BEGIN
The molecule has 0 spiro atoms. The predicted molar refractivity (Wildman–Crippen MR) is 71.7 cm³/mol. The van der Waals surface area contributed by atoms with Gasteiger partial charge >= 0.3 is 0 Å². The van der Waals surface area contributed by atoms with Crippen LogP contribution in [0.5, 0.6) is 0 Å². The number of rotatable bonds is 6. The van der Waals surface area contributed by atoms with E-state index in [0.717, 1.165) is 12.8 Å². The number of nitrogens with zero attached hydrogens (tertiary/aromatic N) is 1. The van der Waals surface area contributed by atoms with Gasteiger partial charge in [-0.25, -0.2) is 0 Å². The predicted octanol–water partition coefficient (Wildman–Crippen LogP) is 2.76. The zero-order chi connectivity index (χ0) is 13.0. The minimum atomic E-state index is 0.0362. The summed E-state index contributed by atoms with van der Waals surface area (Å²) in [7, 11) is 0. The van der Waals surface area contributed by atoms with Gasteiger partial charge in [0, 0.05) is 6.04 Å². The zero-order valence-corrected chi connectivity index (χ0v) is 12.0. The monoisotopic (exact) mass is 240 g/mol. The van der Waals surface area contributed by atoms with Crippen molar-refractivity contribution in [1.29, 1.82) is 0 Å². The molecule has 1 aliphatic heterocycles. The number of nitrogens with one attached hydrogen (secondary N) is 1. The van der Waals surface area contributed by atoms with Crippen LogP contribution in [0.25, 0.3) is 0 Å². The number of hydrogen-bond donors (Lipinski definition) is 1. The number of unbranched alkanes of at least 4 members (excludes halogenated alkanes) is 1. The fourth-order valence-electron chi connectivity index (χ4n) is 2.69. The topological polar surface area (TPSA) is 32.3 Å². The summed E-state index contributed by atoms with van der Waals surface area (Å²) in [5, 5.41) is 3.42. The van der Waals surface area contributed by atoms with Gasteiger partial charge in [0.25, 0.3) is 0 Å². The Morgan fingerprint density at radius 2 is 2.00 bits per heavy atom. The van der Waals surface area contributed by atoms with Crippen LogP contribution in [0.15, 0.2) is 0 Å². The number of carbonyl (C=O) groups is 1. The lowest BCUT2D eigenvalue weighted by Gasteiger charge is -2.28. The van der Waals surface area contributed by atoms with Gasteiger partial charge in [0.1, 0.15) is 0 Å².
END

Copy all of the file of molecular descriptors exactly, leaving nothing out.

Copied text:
The molecule has 0 spiro atoms. The predicted molar refractivity (Wildman–Crippen MR) is 71.7 cm³/mol. The van der Waals surface area contributed by atoms with Gasteiger partial charge >= 0.3 is 0 Å². The van der Waals surface area contributed by atoms with Crippen LogP contribution in [0.5, 0.6) is 0 Å². The number of rotatable bonds is 6. The van der Waals surface area contributed by atoms with E-state index in [0.717, 1.165) is 12.8 Å². The number of nitrogens with zero attached hydrogens (tertiary/aromatic N) is 1. The van der Waals surface area contributed by atoms with Gasteiger partial charge in [-0.25, -0.2) is 0 Å². The predicted octanol–water partition coefficient (Wildman–Crippen LogP) is 2.76. The zero-order chi connectivity index (χ0) is 13.0. The minimum atomic E-state index is 0.0362. The summed E-state index contributed by atoms with van der Waals surface area (Å²) in [7, 11) is 0. The van der Waals surface area contributed by atoms with Gasteiger partial charge in [0, 0.05) is 6.04 Å². The zero-order valence-corrected chi connectivity index (χ0v) is 12.0. The monoisotopic (exact) mass is 240 g/mol. The van der Waals surface area contributed by atoms with Crippen molar-refractivity contribution in [1.29, 1.82) is 0 Å². The molecule has 1 aliphatic heterocycles. The number of nitrogens with one attached hydrogen (secondary N) is 1. The van der Waals surface area contributed by atoms with Crippen LogP contribution in [0.25, 0.3) is 0 Å². The number of hydrogen-bond donors (Lipinski definition) is 1. The number of unbranched alkanes of at least 4 members (excludes halogenated alkanes) is 1. The fourth-order valence-electron chi connectivity index (χ4n) is 2.69. The topological polar surface area (TPSA) is 32.3 Å². The summed E-state index contributed by atoms with van der Waals surface area (Å²) in [5, 5.41) is 3.42. The van der Waals surface area contributed by atoms with Gasteiger partial charge in [0.25, 0.3) is 0 Å². The Morgan fingerprint density at radius 2 is 2.00 bits per heavy atom. The van der Waals surface area contributed by atoms with Crippen LogP contribution in [0.15, 0.2) is 0 Å². The number of carbonyl (C=O) groups is 1. The lowest BCUT2D eigenvalue weighted by Gasteiger charge is -2.28. The van der Waals surface area contributed by atoms with Gasteiger partial charge in [0.1, 0.15) is 0 Å².